Istanbul Design Biennial 2014: nighttime has become "an endangered species" says architecture graduate Clio Capeille, who has designed architectural structures especially for use after dark (+ slideshow).
Clio Capeille's Nighttime Depends On Us project imagines a new kind of built landscape suited entirely to darkness, designed as a reaction against the 24-hour city culture that keeps many urban spaces brightly illuminated after hours.
"Stressed under tension between economical intensification and progressive erosion, nighttime has become an endangered species," said the designer, who graduated from the Royal College of Art in 2013.
"These tendencies are shaping a future 24-hour non-stop city, drawing no difference between night and day," she said.
Working with a site on the fringe of London's Olympic Park, Capeille proposes a series of conceptual buildings designed to encourage people to adjust their routines, using hours they would usually spend asleep exploring one of the darkest parts of the city.
The first is a "pre-reverie observatory" that visitors could climb up to survey the nighttime landscape.
There's also a horizontal chamber to facilitate the transition from light to dark, a "nycto-therapy" centre to treat the human biological tolerance of real darkness, and a cinema where natural blackness is used to trigger viewers' imaginations.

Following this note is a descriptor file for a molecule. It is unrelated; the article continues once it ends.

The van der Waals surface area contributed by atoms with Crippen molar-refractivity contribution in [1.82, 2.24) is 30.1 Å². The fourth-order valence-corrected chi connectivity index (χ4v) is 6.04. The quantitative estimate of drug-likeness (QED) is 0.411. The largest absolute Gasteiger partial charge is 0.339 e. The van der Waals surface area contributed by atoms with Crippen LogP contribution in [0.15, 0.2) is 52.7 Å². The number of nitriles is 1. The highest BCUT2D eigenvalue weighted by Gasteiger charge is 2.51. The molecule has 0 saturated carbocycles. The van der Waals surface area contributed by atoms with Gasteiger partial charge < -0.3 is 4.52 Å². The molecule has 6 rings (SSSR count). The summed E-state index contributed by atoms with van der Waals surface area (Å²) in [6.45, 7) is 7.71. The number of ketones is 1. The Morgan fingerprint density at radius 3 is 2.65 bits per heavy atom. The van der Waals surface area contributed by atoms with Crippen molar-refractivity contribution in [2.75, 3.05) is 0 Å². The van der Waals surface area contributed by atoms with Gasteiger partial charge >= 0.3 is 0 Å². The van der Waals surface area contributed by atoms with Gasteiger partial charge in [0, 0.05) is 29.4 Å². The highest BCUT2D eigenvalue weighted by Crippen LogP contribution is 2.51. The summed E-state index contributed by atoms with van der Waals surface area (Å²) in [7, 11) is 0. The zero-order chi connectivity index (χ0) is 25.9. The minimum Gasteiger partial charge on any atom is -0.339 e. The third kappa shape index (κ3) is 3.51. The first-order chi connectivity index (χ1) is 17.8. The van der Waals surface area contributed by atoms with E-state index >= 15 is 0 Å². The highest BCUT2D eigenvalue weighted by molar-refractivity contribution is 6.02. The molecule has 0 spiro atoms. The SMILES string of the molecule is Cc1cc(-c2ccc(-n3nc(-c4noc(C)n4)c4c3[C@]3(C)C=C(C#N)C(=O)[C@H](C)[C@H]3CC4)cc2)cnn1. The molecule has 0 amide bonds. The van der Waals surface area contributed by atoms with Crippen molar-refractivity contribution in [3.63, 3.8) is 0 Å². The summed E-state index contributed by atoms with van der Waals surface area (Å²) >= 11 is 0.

"Using darkness as a material, the night-imagined buildings stimulate and amplify the human psychological and physiological estates of the twilight condition, the interim period between waking and sleeping," said Capeille.
These structures would be accompanied by night-blooming flowers such as Ipomoea alba (moonflower) and Datura inoxia (thorn-apple), which would define the borders of the nighttime territory.
Capeille has also designed a kit of tools to help people experience the darkness, including a glove for unscrewing light bulbs, a set of headphones that isolate night sounds, a pair light-extracting goggles and a notebook with black carbon pages for "blind sketching".
The project is on show at the Galata Greek Primary School for the Istanbul Design Biennial 2014, which continues until 14 December. It is presented in a dark room, so visitors need to use torches to find their way around.